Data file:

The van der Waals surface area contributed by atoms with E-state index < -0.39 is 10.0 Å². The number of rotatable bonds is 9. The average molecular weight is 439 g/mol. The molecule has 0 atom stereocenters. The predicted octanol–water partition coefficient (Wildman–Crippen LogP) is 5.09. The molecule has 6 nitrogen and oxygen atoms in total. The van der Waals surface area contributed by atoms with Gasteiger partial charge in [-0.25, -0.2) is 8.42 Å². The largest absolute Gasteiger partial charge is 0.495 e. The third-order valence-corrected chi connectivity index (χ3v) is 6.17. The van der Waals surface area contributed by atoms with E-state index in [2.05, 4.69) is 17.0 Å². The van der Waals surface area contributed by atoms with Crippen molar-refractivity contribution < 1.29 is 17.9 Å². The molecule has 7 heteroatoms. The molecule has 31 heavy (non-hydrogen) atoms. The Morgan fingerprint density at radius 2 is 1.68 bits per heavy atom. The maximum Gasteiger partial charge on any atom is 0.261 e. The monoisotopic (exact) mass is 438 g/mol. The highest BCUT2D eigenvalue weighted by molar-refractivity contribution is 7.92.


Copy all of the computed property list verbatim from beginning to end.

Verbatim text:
The van der Waals surface area contributed by atoms with E-state index < -0.39 is 10.0 Å². The number of rotatable bonds is 9. The average molecular weight is 439 g/mol. The molecule has 0 atom stereocenters. The predicted octanol–water partition coefficient (Wildman–Crippen LogP) is 5.09. The molecule has 6 nitrogen and oxygen atoms in total. The van der Waals surface area contributed by atoms with Gasteiger partial charge in [-0.25, -0.2) is 8.42 Å². The largest absolute Gasteiger partial charge is 0.495 e. The third-order valence-corrected chi connectivity index (χ3v) is 6.17. The van der Waals surface area contributed by atoms with E-state index in [2.05, 4.69) is 17.0 Å². The van der Waals surface area contributed by atoms with Crippen molar-refractivity contribution < 1.29 is 17.9 Å². The molecule has 7 heteroatoms. The molecule has 31 heavy (non-hydrogen) atoms. The Morgan fingerprint density at radius 2 is 1.68 bits per heavy atom. The maximum Gasteiger partial charge on any atom is 0.261 e. The monoisotopic (exact) mass is 438 g/mol. The highest BCUT2D eigenvalue weighted by molar-refractivity contribution is 7.92.